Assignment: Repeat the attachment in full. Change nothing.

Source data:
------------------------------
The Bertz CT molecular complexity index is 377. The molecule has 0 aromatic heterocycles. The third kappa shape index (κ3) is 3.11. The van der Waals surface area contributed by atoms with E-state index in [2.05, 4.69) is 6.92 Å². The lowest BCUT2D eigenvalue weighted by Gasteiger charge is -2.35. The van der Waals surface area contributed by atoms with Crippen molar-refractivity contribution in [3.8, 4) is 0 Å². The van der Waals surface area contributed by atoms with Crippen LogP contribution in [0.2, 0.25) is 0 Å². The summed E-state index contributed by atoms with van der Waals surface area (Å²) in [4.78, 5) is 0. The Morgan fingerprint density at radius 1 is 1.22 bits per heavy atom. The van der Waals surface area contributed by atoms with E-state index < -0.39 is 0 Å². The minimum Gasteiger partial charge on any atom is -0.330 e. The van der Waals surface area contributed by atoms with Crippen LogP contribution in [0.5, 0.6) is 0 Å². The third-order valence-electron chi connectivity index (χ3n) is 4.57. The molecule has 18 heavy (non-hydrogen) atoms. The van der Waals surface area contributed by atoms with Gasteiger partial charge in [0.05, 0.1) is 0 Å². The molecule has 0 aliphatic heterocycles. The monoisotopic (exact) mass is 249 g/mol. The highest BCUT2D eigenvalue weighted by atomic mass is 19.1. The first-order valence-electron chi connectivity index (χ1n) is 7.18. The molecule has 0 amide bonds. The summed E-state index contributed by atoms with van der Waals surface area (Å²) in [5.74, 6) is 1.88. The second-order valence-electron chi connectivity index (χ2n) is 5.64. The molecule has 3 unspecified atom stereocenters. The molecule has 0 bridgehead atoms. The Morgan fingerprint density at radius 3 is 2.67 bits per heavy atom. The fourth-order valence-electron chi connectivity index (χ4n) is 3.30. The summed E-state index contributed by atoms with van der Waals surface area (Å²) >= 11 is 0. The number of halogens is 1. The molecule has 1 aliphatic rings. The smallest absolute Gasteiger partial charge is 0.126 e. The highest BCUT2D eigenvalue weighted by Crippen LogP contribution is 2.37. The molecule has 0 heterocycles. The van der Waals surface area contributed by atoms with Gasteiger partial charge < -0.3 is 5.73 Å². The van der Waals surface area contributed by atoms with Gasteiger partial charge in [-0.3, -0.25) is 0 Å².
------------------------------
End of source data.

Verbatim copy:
The Bertz CT molecular complexity index is 377. The molecule has 0 aromatic heterocycles. The third kappa shape index (κ3) is 3.11. The van der Waals surface area contributed by atoms with E-state index in [2.05, 4.69) is 6.92 Å². The lowest BCUT2D eigenvalue weighted by Gasteiger charge is -2.35. The van der Waals surface area contributed by atoms with Crippen molar-refractivity contribution in [3.8, 4) is 0 Å². The van der Waals surface area contributed by atoms with Crippen LogP contribution in [0.2, 0.25) is 0 Å². The summed E-state index contributed by atoms with van der Waals surface area (Å²) in [4.78, 5) is 0. The Morgan fingerprint density at radius 1 is 1.22 bits per heavy atom. The van der Waals surface area contributed by atoms with E-state index < -0.39 is 0 Å². The minimum Gasteiger partial charge on any atom is -0.330 e. The van der Waals surface area contributed by atoms with Crippen LogP contribution in [0.5, 0.6) is 0 Å². The third-order valence-electron chi connectivity index (χ3n) is 4.57. The molecule has 18 heavy (non-hydrogen) atoms. The van der Waals surface area contributed by atoms with Gasteiger partial charge in [0.05, 0.1) is 0 Å². The molecule has 0 aliphatic heterocycles. The monoisotopic (exact) mass is 249 g/mol. The highest BCUT2D eigenvalue weighted by atomic mass is 19.1. The first-order valence-electron chi connectivity index (χ1n) is 7.18. The molecule has 0 amide bonds. The summed E-state index contributed by atoms with van der Waals surface area (Å²) in [5.74, 6) is 1.88. The second-order valence-electron chi connectivity index (χ2n) is 5.64. The molecule has 3 unspecified atom stereocenters. The molecule has 0 bridgehead atoms. The Morgan fingerprint density at radius 3 is 2.67 bits per heavy atom. The fourth-order valence-electron chi connectivity index (χ4n) is 3.30. The summed E-state index contributed by atoms with van der Waals surface area (Å²) >= 11 is 0. The number of halogens is 1. The molecule has 1 aliphatic rings. The smallest absolute Gasteiger partial charge is 0.126 e. The highest BCUT2D eigenvalue weighted by Crippen LogP contribution is 2.37. The molecule has 0 heterocycles. The van der Waals surface area contributed by atoms with Gasteiger partial charge < -0.3 is 5.73 Å². The van der Waals surface area contributed by atoms with Gasteiger partial charge in [-0.3, -0.25) is 0 Å².